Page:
The Case of the Stolen Wi-Fi

Likewise, it wouldn't be hard for someone to monitor data being sent from that unprotected LAN out to the Internet, said Kevin Bankston, an attorney at the Electronic Frontier Foundation. That could include e-mail messages and passwords. Even a low-priority password such as one for a free news site could pose a hazard for a user who sets up the same password on high-priority sites, Bankston pointed out. For users of unprotected Wi-Fi networks, he recommends encrypting e-mail and passwords with a tool such as Pretty Good Privacy (PGP), also available as freeware.

Having an open wireless LAN also could make you more vulnerable to viruses and other malicious code, according to security experts. The biggest danger in that respect comes from users who just want to share an Internet connection, said Gartner security analyst John Girard. Many home Wi-Fi routers are equipped with firewalls, which can provide protections such as deflecting attempts to scan your PC for vulnerabilities. Anyone who gets on your wireless LAN is behind the firewall, so if their systems are laden with viruses or other malicious code it can spread over the LAN. This includes tools that search for systems to turn into "bots" controlled by hackers.

One area where wireless LAN users have less to worry about is interception of online passwords, said Martin Herfurt, founder of Trifinite Group, a group of European wireless security experts. Internet commerce sites that secure customer transactions will encrypt passwords and other information all the way from the user's browser to the store's server, so the same protections are there on the LAN as on the Internet, he said. However, if you instruct your browser to save your passwords, an intruder might be able to steal them from your PC, he added. In addition, some kinds of Internet-borne attacks let hackers record your keystrokes, according to Gartner's Girard. For the best protection, he recommends having firewalls in both the router and PC.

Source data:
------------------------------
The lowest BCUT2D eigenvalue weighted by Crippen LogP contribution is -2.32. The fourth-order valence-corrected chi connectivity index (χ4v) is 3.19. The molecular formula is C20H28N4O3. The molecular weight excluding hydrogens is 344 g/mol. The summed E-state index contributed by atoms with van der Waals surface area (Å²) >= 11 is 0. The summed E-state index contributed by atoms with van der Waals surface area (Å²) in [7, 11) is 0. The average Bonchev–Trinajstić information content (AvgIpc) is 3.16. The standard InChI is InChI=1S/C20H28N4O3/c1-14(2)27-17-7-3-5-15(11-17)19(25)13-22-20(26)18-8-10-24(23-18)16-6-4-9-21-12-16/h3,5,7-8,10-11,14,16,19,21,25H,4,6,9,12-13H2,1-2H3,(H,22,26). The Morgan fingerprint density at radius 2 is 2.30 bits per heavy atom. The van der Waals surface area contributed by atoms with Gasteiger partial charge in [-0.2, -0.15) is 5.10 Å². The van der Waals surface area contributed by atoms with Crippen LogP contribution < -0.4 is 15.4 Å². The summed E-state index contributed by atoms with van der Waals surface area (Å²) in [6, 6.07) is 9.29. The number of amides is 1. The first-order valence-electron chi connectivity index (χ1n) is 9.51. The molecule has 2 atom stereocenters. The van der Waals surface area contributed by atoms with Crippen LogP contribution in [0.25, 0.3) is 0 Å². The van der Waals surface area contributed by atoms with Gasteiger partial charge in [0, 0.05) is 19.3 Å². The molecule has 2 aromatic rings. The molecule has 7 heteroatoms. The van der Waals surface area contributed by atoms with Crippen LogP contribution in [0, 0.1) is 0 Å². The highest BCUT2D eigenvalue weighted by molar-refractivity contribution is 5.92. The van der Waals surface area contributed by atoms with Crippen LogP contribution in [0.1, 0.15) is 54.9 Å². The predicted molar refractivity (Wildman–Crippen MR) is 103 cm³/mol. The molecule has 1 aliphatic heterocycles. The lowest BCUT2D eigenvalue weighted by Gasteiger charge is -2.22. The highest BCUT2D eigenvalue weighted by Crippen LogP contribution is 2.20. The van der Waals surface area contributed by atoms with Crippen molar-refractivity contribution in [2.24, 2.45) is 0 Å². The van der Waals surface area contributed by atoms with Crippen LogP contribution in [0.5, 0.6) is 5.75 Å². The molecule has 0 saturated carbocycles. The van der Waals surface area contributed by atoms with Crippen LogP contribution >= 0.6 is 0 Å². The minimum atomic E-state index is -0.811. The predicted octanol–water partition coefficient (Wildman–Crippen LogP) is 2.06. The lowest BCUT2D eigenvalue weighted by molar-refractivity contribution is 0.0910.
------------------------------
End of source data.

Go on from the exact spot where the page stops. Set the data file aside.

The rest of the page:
Though it's less likely, an intruder could cause serious problems even without getting into your computer. Whatever that person did over your Internet connection--which could include downloading child porn, sharing copyrighted content, or executing a denial-of-service attack--could be linked to you, observers said.

When crimes are suspected on the Internet, usually the first piece of evidence investigators look for is the IP address from which the activity was carried out, the EFF's Bankston said. Organizations such as the FBI or the Recording Industry Association of America can subpoena your ISP to find out who you are.

Though there aren't many precedents from which to judge, lacking any other evidence, it's unlikely someone with an unprotected Wi-Fi network would be convicted just because a crime was committed from that network, both Hunter and Bankston said. But along the way, investigators could seize your computer to look for evidence and discover something else that could get you in trouble, such as your own illegally downloaded music, he said.

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